I just got back from the Hello Etsy conference in Berlin. It was nothing short of amazing. So many incredible speakers, so many wonderful people. I know there are a few months left in 2011, but I think I can safely say that Hello Etsy has been the highlight of the year for me.
Another reason it was so personally important was that it provided me with an opportunity to get back in touch with my experience of fear and courage.
Months ago I pitched the idea of giving a talk on project management for indie businesses at the conference. To my delight Etsy accepted. In the months since I’ve been posting on the topic here on Scoutie Girl, and putting together a presentation. It’s been awhile since I’ve felt not just nervous, but scared about doing something work related.
One of the (few) good things about working a corporate job is that there are many opportunities where you have to move out of your comfort zone, whether it’s presenting final results to big clients or leading large internal meetings. Situations like these put you in front of a group and make you really want to avoid looking a fool, screwing up, or making the company look bad by not being on top of your game.
I haven’t had to do that in awhile. Tossing my hat in the ring to speak at Hello Etsy was partly good business (great exposure!) as well as sincere interest in sharing something of value (hopefully) with the larger indie community. But I also did it because part of me wanted to keep myself on my toes.
This was a whole new audience, and one that was waaay closer to my heart than anyone I had to interact with at my old job. Moreover, the content represented me, not the company I worked for. Scary.
So over the last few weeks I’ve been a little freaked out. There were some moments where I wondered why I had signed myself up for it. I had to really discipline myself not to fixate on all sorts of worst case scenarios (what if I trip and fall? what if the talk is too basic? What if it’s too complicated? what if no one comes? what if everyone comes!? What if people tweet mean things?) I constantly had the voice of Sissy Spacek’s crazy mother from the movie Carrie in my head: “They’re all going to laugh at you!”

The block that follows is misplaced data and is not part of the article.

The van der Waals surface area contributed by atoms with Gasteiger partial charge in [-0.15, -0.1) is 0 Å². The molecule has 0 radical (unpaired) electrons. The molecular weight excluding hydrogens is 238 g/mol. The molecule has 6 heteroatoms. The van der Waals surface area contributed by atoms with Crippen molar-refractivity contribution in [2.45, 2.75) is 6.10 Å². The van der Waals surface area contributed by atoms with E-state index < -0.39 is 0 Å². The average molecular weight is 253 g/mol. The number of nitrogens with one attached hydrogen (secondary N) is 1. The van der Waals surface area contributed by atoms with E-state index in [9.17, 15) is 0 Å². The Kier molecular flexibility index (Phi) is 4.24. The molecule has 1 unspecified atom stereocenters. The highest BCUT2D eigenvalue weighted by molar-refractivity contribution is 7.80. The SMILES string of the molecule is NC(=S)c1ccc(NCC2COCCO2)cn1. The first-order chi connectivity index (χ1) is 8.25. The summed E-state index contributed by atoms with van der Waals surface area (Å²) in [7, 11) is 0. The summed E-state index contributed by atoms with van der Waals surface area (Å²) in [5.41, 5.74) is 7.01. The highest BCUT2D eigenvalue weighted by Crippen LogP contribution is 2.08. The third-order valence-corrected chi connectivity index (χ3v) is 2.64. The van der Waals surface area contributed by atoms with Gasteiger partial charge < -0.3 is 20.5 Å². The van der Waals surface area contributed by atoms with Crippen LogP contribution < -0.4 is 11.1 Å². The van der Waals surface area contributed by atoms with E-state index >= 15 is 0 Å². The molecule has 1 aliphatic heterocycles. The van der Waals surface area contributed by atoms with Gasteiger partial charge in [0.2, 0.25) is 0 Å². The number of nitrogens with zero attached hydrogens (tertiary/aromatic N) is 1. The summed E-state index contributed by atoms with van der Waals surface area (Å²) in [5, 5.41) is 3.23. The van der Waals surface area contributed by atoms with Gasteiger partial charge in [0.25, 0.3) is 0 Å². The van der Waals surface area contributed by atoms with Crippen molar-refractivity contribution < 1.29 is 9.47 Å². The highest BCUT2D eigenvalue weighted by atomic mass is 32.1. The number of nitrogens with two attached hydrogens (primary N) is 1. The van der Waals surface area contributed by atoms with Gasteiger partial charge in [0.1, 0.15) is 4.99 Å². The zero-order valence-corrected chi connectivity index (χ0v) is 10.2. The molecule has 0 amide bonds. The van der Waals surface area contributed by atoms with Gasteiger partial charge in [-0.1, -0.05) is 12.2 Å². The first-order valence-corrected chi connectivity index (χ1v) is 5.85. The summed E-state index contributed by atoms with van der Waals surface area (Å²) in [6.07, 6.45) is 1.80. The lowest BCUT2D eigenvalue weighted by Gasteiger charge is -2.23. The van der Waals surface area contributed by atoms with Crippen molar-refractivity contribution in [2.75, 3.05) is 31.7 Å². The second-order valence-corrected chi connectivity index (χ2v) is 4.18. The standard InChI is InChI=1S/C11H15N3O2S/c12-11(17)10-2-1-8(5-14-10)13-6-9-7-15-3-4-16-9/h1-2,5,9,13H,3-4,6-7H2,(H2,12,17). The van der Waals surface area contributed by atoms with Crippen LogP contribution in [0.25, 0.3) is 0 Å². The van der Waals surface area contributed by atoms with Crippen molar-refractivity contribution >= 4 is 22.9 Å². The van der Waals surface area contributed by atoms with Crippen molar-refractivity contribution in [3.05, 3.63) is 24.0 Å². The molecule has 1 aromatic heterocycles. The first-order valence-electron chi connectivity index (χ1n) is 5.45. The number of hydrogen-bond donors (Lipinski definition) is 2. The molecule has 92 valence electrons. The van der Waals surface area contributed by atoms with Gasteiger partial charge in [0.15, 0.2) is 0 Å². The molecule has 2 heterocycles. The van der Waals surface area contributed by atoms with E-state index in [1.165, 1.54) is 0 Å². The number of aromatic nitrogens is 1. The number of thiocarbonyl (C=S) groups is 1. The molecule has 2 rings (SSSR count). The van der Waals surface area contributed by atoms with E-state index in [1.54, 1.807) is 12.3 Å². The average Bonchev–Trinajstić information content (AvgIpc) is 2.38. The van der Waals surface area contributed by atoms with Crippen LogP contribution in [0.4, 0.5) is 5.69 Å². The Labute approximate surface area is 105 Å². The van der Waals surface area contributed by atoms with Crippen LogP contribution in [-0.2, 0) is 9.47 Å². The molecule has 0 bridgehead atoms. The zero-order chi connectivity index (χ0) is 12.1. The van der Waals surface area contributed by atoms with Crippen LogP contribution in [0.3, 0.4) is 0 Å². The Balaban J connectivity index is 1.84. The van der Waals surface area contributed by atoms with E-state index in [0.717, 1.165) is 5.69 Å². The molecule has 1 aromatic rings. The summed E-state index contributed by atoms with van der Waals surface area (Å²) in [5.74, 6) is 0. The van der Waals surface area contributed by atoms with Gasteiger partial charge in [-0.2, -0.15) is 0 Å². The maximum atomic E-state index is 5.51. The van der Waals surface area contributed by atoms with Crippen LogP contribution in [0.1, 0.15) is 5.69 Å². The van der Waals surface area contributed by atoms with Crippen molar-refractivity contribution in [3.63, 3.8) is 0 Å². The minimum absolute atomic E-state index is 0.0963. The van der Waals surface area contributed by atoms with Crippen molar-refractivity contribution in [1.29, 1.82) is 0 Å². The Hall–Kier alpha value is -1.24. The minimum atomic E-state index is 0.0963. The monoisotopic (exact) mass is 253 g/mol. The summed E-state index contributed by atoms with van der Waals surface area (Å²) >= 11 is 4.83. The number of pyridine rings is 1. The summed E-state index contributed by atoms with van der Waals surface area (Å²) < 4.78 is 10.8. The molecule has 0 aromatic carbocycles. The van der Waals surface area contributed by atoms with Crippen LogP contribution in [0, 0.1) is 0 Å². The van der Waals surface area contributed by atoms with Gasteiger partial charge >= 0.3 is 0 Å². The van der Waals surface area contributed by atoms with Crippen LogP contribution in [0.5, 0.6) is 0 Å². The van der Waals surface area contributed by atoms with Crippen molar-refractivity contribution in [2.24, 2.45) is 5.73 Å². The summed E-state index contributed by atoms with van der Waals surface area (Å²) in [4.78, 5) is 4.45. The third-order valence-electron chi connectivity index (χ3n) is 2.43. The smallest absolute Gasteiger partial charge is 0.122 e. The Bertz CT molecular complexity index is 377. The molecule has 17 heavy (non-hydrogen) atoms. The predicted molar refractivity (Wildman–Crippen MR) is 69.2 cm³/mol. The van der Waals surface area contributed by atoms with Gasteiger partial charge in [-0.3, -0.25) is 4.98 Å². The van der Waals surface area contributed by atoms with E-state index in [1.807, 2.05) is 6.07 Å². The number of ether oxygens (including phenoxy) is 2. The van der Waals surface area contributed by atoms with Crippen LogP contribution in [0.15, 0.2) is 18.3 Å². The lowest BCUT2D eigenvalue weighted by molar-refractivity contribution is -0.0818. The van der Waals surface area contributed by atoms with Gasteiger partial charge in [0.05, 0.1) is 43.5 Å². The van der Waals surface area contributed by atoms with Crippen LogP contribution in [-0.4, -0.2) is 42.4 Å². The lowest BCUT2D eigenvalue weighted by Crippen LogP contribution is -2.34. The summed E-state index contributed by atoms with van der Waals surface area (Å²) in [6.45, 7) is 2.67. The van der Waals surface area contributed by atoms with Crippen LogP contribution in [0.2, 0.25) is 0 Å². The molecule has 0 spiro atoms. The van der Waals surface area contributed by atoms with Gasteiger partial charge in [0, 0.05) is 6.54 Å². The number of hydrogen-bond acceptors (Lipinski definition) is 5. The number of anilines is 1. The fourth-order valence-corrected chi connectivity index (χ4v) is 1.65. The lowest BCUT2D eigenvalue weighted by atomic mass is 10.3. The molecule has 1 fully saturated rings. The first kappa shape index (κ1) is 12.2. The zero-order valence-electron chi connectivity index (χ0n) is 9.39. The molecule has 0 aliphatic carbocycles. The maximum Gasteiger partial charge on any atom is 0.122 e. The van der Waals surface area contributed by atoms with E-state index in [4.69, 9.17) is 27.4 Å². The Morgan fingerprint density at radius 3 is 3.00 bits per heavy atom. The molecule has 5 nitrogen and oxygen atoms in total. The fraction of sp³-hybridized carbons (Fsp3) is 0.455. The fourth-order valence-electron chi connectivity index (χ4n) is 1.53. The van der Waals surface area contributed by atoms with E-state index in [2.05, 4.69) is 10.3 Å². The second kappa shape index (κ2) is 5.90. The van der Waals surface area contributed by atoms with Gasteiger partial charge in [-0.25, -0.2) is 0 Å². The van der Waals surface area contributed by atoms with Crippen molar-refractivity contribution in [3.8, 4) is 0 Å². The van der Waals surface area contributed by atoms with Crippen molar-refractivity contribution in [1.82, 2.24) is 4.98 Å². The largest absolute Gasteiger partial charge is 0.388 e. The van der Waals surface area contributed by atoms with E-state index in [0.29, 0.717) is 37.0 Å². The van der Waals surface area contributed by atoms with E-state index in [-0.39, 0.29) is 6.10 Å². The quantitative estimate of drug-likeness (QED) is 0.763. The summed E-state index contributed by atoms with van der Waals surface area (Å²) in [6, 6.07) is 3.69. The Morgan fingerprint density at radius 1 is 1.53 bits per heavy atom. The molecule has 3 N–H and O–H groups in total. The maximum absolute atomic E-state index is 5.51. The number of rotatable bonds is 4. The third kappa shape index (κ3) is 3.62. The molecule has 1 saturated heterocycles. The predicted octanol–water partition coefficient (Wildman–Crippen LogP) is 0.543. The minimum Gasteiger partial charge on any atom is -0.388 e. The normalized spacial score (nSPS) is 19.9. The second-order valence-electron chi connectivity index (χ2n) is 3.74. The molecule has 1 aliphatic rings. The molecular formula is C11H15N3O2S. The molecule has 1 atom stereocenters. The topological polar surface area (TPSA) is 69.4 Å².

So I practiced a lot. I re-worked my slides. I asked for feedback. The week leading up to the conference I didn’t sleep very much. I didn’t sleep at all on Saturday night before my speaking slot on Sunday morning. My rational self reminded me to stay confident, I knew my material inside and out. But the deep reptilian lizard part of my brain was on red alert.
But I put one foot in front of the other, showed up for my slide and microphone check, and before I knew it I was standing in front of around 100 people giving my talk. And it was glorious. It wasn’t just glorious because I somehow managed to be relaxed and gave the presentation as well as I had hoped to, but also because somewhere along the way it became a lot of fun. The participants were engaged and asking really good questions, which told me that they were getting something out of it too.
After it was over I was swarmed with people leaving cards to get on the mailing list for the eBook, thanking me, and asking me questions. People came up to me throughout the rest of the conference telling me how much they enjoyed the session, and I’m still getting love notes and convos from people that attended. Joy. Joy. Joy.
I forgot how freaking great it feels to fight past your fear, do something that scares you, and really succeed.
What makes the whole thing even sweeter is the thrill of finding out that I had genuinely helped people, which I had hoped for but tried not to expect. Total best case scenario.
My posts here are about the mechanics of being efficient and structuring your work to accomplish your goals. This is all just the recipe and ingredients. The effort, energy, and love required actually to cook the meal involves large dollops of courage.
Fittingly, Chad Dickerson gave a great talk on the opening day of the conference called ‘Finding Your Courage’. He shared how his experience of overcoming fear, finding his courage, and moving through hardships has lead him to great joy and success, including meeting his wife and becoming the CEO of Etsy. Most importantly he reminded us that the root of the word ‘courage’ comes from the latin word for ‘heart’, and is really about listening to your innermost feelings. Indeed. You can watch his talk here.
My friend Stephanie Levy is talking to several notable and thriving artists, designers, photographers, entrepreneurs, writers, and bloggers from around the world (Including Tara!) about exactly this topic in her e-Course on Creative Courage. I can see why; part of the reason these women are thriving and notable is that the thing that creates quantum leaps in both your personal and professional growth involves a steady diet of courage.